And so the recriminations begin.
A letter from Oakland City Attorney John Russo gave a Rajon Rondo-on-Brad Miller style slap to Lew Wolff. Zennie Abraham quickly jumped on it, as did Robert Gammon. I’m sure the comments section will be full of people going back and forth yet again on the subject, so I won’t bother rehashing history for the umpteenth time.
Abraham somehow managed to bury the lead in his blog post by not acknowledging in text what he said in his vlog – discussions with the A’s and the Blue Ribbon Committee are not going well. That development is anything but surprising, given the committee’s makeup. Matier and Ross reported on yesterday’s meeting between Wolff and Dellums. Fittingly, the meeting was derailed by a planned fire drill, forcing the parties to move the proceedings elsewhere.
Russo isn’t going to pen a legal brief on his own, he has orders. He may have done it at the behest of the Mayor or City Council. Abraham speculates that it’s a step towards pitting Oakland and the Giants against the A’s and MLB. He even trots out old Rule 52, which as I’ll explain later, is not applicable these days.
Let’s take the confrontation angle first. As noted previously, the Giants don’t have a legal option to exercise regarding territorial rights. It’s in the ML Agreement, and Maury Brown spelled this out in his reading of the ML Constitution in a 2005 Hardball Times series:
If there are any disputes or controversies between the clubs, or between club(s) and any of MLB’s entities, and if the resolution isn’t expressed elsewhere in the Constitution, the Major League Rules, the Basic Agreement with the MLBPA, or the collective bargaining agreement with the Major League Umpires, the Commissioner serves as the sole arbitrator. (Article VI Sec.1)
What recourse do the Giants have, then? They can try to go to bat for Oakland, even though they have no history of doing that previously. Even though, in moving to China Basin, they’ve actively siphoned East Bay fans away from the A’s. Even though they’ve held a regional hegemony for decades. It wouldn’t be hard to posture themselves as saviors of baseball in Oakland – no matter how strange that sounds – as it wouldn’t require much effort and could be done in a sort of stealth mode. It wouldn’t be difficult to get a few letters from prominent pols in order, so no problem there either. The best part is for the Giants is that it works. It paints Wolff as a villain and Oakland as a victim, despite the backstory’s greater complexity.
Problem is, behind all of the sizzle there isn’t much, if any, steak. For Oakland to be successful, there still needs to be an actual ballpark deal in place. The Giants know firsthand what it means to fail to get a stadium built, they’ve understood it many times over. All of this posturing is fantastic if you’re trying to win a war in the media, it’s not good for getting anything done. Could the Giants be brazen enough to goad Oakland into a lawsuit against the A’s and MLB? The A’s and Oakland are only tied together via a lease deal at the Coliseum. As valued as history and tradition are, they are largely intangible. Collusion? R-i-i-i-ght. Does Oakland really want to go down the path of trying to prove that? They’re not the only ones with documents.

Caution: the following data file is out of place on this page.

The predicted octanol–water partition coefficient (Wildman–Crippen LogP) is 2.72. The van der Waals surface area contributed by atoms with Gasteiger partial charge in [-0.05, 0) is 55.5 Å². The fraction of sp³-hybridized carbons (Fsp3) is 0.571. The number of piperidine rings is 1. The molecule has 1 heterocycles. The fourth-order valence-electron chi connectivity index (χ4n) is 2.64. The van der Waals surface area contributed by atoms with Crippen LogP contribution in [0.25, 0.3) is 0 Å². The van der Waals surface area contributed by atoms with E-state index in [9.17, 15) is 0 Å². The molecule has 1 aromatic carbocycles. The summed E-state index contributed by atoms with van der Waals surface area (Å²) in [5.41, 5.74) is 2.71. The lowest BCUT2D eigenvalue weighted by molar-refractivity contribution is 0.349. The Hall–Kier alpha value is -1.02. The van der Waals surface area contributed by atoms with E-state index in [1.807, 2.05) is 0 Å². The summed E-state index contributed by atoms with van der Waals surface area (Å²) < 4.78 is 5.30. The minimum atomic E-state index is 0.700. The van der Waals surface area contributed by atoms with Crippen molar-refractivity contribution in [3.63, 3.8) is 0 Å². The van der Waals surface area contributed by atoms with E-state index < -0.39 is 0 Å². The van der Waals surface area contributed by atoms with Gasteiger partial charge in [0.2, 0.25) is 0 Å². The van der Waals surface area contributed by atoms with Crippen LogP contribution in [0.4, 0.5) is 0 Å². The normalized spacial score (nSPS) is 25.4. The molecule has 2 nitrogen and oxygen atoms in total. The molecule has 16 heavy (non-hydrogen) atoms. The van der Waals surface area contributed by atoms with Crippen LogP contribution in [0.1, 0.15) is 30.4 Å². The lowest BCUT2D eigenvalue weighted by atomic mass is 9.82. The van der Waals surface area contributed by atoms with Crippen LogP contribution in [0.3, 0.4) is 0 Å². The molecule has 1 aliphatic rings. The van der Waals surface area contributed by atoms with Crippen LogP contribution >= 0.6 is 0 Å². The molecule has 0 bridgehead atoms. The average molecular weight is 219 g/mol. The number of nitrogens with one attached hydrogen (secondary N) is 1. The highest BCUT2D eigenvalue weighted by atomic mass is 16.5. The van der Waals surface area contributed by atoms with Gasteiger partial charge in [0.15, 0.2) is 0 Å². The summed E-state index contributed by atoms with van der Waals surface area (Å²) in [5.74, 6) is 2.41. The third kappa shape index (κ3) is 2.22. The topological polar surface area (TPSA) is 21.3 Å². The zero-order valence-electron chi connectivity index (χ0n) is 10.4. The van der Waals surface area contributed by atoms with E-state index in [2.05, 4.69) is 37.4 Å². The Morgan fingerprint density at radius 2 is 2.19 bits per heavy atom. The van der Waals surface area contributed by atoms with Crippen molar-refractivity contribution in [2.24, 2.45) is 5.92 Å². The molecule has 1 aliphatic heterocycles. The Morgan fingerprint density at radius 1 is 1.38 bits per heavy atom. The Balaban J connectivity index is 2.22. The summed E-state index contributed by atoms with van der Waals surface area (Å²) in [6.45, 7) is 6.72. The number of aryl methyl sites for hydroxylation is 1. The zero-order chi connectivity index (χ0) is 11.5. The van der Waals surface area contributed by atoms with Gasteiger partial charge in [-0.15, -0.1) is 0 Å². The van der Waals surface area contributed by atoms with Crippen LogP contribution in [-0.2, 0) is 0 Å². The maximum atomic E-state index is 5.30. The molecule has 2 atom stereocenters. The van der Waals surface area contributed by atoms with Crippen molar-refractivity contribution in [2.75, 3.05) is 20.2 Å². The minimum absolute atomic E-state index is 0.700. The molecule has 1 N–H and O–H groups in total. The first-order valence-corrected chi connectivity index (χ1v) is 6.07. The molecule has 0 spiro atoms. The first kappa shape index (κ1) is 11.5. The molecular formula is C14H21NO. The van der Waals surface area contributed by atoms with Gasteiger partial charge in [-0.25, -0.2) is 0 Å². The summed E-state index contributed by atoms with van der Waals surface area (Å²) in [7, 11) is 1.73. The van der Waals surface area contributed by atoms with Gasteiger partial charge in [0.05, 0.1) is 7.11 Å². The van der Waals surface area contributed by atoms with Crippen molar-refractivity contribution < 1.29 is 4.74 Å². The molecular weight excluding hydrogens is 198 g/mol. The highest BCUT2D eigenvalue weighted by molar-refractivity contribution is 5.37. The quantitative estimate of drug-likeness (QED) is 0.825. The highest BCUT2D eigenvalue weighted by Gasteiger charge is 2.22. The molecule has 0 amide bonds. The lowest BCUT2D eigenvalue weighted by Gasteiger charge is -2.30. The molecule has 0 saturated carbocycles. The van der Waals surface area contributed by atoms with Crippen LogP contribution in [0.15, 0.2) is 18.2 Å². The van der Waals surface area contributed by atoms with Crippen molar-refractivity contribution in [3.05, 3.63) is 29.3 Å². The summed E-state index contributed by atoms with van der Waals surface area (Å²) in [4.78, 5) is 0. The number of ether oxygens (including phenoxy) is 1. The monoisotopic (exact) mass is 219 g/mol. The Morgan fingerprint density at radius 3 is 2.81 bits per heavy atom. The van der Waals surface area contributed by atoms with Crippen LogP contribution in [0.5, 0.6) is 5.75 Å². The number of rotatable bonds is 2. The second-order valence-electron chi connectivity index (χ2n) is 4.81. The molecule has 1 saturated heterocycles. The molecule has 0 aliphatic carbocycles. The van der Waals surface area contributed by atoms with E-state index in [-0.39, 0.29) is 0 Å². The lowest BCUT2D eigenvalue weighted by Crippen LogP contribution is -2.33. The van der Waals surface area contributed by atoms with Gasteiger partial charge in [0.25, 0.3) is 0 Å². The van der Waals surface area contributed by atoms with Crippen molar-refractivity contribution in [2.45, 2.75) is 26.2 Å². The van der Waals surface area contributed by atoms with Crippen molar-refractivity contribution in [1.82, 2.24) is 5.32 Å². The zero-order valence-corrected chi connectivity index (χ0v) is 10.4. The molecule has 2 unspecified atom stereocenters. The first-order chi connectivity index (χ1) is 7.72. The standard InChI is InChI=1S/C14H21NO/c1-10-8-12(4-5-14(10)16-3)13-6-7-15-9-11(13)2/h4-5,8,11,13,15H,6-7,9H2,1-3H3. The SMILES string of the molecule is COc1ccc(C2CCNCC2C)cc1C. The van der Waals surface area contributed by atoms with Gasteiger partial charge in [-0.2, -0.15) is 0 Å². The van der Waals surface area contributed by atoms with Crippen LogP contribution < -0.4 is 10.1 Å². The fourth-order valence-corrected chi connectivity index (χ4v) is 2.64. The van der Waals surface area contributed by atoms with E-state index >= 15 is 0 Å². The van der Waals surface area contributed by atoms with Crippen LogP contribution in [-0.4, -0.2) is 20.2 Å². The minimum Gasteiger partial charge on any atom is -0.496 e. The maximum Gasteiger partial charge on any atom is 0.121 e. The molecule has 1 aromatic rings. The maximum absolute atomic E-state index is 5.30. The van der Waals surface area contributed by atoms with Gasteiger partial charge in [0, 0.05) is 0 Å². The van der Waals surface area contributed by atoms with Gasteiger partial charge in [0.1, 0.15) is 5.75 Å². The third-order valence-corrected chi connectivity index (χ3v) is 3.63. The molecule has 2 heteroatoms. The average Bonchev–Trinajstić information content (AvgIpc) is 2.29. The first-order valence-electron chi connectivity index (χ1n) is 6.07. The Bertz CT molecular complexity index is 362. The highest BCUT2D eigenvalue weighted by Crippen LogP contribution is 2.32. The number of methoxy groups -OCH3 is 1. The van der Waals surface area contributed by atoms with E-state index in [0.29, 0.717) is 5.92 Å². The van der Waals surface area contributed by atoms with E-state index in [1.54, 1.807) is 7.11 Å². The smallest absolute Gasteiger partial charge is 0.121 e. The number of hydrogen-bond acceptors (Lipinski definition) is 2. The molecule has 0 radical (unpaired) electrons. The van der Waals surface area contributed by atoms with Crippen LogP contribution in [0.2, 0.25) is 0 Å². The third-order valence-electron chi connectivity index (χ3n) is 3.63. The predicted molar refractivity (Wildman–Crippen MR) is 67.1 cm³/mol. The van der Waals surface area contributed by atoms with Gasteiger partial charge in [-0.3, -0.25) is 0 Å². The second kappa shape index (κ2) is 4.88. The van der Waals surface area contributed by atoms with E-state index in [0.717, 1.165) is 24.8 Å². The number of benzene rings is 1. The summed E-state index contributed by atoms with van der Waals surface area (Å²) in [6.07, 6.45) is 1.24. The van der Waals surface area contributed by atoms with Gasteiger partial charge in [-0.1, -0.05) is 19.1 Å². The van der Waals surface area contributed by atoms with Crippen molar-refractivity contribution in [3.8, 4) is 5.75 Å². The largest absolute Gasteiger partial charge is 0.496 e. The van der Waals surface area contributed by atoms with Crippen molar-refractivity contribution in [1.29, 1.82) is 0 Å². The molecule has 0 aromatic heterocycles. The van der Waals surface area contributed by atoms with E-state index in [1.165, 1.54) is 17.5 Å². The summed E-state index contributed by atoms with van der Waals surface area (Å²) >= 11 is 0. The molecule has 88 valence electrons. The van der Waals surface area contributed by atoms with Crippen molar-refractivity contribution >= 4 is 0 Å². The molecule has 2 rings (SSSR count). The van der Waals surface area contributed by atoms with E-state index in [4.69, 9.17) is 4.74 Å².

Would the Giants try to bring Bob Piccinini out of the woodwork to do the same? Ironically, Vincent Piazza sued MLB over the Giants’ aborted move to Tampa-St. Pete, and eventually got $6 million to go away. Unlike Piazza’s almost immediate action, a move to sue now would likely be beyond any statute of limitations. The fact is that suing to keep a team in town, even if you have a good case, isn’t much of a winner. It certainly didn’t work for Seattle.
Make no mistake, the Giants aren’t taking the T-rights matter lying down. It isn’t simply a matter of them being quickly and/or cheaply paid off. They want to defend their territory as vigorously as possible, and I don’t blame them. It’s really a matter of whether or not their whining will get more than a token acknowledgment as MLB looks towards further stabilizing the league as a whole.
As for Rule 52, even if it were in place (which isn’t verifiable at this point), it isn’t applicable to an A’s move to San Jose. It applies to moves near an established territory, not an invasion of a territory. It would’ve been applicable to an A’s move to Fremont, since either ballpark site was only 5 miles from the Santa Clara County line. Yet, did Peter Magowan raise a big fuss about it? Nope. Contrary to popular belief, it would’ve been applicable to the Expos’ move because portions of DC are within the 15-mile O’s territory buffer. Yet while Peter Angelos objected in the end, Rule 52 was nowhere to be found.
How bizarre would a lawsuit look? Oakland, backed by the Giants, would allege collusion between the A’s ownership and MLB. The A’s would probably counter that the antitrust exemption is keeping them from moving to San Jose. San Jose/Santa Clara County, not the A’s, would sue MLB and the Giants, thereby threatening the antitrust exemption. I’m sure that Bud Selig’s stockpiled a ton of antacid just in case.